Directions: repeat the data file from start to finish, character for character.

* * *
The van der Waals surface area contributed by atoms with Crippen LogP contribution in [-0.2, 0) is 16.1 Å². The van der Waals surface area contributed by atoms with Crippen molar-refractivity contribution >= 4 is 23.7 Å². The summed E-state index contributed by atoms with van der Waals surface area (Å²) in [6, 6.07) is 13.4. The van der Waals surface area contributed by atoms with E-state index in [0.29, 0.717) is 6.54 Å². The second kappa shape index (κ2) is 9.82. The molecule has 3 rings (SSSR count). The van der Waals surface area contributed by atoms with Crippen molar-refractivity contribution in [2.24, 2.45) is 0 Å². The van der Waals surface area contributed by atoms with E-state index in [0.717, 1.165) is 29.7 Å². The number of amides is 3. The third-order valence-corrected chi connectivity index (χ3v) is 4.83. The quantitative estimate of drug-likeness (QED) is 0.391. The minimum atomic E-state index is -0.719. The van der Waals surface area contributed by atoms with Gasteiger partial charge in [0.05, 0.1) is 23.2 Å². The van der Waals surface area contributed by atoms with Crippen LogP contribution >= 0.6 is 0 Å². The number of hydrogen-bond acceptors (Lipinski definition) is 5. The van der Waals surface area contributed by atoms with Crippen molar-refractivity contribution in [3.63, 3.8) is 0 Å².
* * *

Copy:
The van der Waals surface area contributed by atoms with Crippen LogP contribution in [-0.2, 0) is 16.1 Å². The van der Waals surface area contributed by atoms with Crippen molar-refractivity contribution >= 4 is 23.7 Å². The summed E-state index contributed by atoms with van der Waals surface area (Å²) in [6, 6.07) is 13.4. The van der Waals surface area contributed by atoms with E-state index in [0.29, 0.717) is 6.54 Å². The second kappa shape index (κ2) is 9.82. The molecule has 3 rings (SSSR count). The van der Waals surface area contributed by atoms with Crippen molar-refractivity contribution in [2.24, 2.45) is 0 Å². The van der Waals surface area contributed by atoms with E-state index in [0.717, 1.165) is 29.7 Å². The number of amides is 3. The third-order valence-corrected chi connectivity index (χ3v) is 4.83. The quantitative estimate of drug-likeness (QED) is 0.391. The minimum atomic E-state index is -0.719. The van der Waals surface area contributed by atoms with Gasteiger partial charge in [0.05, 0.1) is 23.2 Å². The van der Waals surface area contributed by atoms with Crippen LogP contribution >= 0.6 is 0 Å². The number of hydrogen-bond acceptors (Lipinski definition) is 5. The van der Waals surface area contributed by atoms with Crippen molar-refractivity contribution in [3.63, 3.8) is 0 Å².